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12-09-2019 13:32

Address by the Minister of Interior, Mr Constantinos Petrides, at the Conference of the Red Cross Small European National Societies (SENS 2019)

It is truly an honor to join you here this morning for the opening of the 5th Conference of the Red Cross Small European National Societies and I am delighted to welcome you all to Cyprus.

The Government of Cyprus has traditionally strong ties with the Cyprus Red Cross Society, going back to the events of the 1974 Turkish invasion of Cyprus and the consequent division of the island. The Cyprus Red Cross Society, by applying the fundamental principles of Humanity, Impartiality, Neutrality, Independence, Voluntary Service, Unity and Universality, has played a significant role in the prevention and relief of human pain and the appropriate management of emergency situations, in times of peace or war, without discrimination in terms of gender, age, social class, religion or political beliefs.

These ties have developed through the years into a strong partnership in many areas, such as the management of the refugee crisis affecting Cyprus in the recent years. In an era where the wider region is beset by political instability, and hence, migration is the only hope for a better future for millions of persons, Cyprus is at the front line of the migration flows.

Cyprus, a small country at the European border of a region beset by political instability and conflicts, has been at the frontline of massive migration flows. Being ourselves a divided country with more than a third of its population being internally and violently displaced due to the Turkish invasion, we consider the adequate reception and hosting of refugees and migrants arriving in Cyprus, as our obligation and moral duty towards every affected fellow human being.

I should mention that only in 2017 the increase in asylum applications, in comparison to 2016, was over 50%. In the same trend, 2018 demonstrated a further sharp increase in migratory flows of 69%. The alarming trend continues in 2019, where until July, a total of 7812 new applicants were registered in Cyprus, demonstrating an unprecedented increase of over 130% in comparison to the already high influx of 2018. According to the available data of Eurostat and EASO, for the third year in a row, Cyprus remains the top receiving member state per capita.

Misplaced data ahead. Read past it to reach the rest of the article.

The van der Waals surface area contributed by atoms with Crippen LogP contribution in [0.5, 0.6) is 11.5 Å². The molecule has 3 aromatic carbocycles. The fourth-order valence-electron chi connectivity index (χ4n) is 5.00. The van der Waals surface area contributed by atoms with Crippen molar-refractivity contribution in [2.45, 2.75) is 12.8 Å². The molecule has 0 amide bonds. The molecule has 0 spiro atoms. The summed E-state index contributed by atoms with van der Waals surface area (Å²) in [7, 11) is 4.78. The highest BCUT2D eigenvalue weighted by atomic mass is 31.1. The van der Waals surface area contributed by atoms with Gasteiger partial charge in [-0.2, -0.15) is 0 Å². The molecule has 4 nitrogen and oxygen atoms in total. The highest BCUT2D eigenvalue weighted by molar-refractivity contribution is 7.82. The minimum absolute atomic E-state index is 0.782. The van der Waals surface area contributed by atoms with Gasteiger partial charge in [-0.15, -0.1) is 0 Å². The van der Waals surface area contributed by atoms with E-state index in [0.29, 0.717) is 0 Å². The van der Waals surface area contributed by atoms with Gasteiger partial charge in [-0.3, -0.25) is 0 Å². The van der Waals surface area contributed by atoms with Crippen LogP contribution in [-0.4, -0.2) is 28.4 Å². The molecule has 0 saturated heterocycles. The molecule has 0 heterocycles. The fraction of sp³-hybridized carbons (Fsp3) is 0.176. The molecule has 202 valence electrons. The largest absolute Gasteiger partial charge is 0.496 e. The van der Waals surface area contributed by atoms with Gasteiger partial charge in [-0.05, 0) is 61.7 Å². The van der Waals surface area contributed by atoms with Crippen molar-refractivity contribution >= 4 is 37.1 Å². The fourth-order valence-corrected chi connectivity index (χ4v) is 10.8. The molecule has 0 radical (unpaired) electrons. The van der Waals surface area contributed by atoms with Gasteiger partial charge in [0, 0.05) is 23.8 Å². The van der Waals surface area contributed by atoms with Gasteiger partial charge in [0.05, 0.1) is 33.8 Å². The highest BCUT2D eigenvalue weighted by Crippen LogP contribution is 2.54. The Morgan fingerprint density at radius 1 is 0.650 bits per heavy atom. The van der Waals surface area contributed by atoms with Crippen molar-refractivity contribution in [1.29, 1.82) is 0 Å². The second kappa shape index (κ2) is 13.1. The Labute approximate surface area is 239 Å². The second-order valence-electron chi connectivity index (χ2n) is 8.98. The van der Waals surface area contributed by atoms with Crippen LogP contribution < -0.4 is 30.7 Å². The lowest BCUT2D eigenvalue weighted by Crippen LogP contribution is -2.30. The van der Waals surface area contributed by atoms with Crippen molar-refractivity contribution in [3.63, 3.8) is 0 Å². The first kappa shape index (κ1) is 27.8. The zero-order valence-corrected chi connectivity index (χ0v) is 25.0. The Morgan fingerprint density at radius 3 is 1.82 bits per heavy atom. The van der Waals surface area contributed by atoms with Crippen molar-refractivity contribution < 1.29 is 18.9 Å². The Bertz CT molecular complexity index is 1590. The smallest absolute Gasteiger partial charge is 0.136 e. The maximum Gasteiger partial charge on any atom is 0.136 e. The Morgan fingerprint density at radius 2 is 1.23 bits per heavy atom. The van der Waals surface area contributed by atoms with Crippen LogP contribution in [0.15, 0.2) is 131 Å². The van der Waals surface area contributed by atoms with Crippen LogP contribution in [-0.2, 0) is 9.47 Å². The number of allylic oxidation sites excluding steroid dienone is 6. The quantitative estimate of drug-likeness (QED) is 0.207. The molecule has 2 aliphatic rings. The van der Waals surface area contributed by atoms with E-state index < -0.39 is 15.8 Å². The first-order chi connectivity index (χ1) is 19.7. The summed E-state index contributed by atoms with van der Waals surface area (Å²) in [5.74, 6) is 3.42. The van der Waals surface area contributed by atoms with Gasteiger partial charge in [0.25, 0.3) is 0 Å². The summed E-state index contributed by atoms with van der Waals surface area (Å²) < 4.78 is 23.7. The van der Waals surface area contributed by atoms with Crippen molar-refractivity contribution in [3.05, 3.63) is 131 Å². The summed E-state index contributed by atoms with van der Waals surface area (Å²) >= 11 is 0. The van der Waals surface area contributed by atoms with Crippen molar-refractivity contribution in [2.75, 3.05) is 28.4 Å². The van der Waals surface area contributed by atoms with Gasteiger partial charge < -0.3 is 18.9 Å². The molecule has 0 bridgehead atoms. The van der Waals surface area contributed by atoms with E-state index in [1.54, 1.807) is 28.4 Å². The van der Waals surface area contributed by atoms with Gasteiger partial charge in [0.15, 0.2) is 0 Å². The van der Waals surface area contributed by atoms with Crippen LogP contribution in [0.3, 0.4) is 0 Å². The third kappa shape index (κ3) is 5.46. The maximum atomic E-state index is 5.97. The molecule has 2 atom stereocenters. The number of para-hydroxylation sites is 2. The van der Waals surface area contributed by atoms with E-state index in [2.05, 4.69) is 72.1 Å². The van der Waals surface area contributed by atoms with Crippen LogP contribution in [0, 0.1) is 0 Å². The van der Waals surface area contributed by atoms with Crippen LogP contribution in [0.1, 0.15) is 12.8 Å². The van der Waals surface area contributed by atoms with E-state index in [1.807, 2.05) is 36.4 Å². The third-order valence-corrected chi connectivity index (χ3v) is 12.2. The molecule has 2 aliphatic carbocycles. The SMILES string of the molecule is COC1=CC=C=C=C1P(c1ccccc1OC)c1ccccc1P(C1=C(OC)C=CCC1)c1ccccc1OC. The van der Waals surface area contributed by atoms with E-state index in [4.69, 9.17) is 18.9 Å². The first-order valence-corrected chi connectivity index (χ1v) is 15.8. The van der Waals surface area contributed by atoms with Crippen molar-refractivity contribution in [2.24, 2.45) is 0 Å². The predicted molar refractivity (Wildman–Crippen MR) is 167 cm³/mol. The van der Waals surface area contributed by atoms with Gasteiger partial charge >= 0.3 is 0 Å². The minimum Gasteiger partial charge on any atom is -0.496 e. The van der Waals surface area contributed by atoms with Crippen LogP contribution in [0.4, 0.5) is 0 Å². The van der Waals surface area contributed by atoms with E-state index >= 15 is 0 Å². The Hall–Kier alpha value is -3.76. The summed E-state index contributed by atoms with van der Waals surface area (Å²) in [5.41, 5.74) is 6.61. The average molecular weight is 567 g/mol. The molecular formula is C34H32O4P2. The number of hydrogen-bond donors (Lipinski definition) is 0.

The geographical proximity to a number of politically and socially unstable countries, the inability to effectively control the occupied areas of the island due to the illegal occupation, the lack of cooperation on behalf of Turkey, as well as the failure of the EU to manage effectively and holistically the migration issue, are among the main reasons that have led to this extremely challenging situation.

The citizens of Syria remain the top nationality in asylum applications in 2019. Nevertheless, new alarming trends are emerging, such as the significant influx of citizens of Georgia, as well as of India, Cameroon, Nigeria and Bangladesh.

Despite the ongoing efforts put forward by the Republic of Cyprus, the situation continues to deteriorate, leading to a complete overload of the social and economic structures of the island.

The asylum procedures in Cyprus are in alignment with the EU acquis and in conformity with the country’s international obligation, in order to provide protection to those who have genuine fear of persecution in their countries of origin. In addition, the European legal framework is our framework in establishing efficient and effective procedures in order to examine the asylum applications in a timely, fair and effective manner, as well as in providing appropriate reception conditions until a final decision is reached on their asylum claim.

The measures taken towards the adoption of a fair and effective asylum procedure, aim to ensure that all asylum applications are processed within a short period of time and treated in a fair way, safeguarding the principle of “non-refoulement”, and that no person will return to a country where he/she has a valid fear of persecution.

Our goal is to continuously improve our procedures, and I admit that despite out continuous efforts and because of the continually rising numbers, we still have a lot of work to do in improving the asylum system in order to be more effective in granting protection fast to those who really need it, while at the same time, in preventing the increasing abuse of the asylum system from economic migrants, which is a factor that makes the system less efficient for those who are in real need of protection.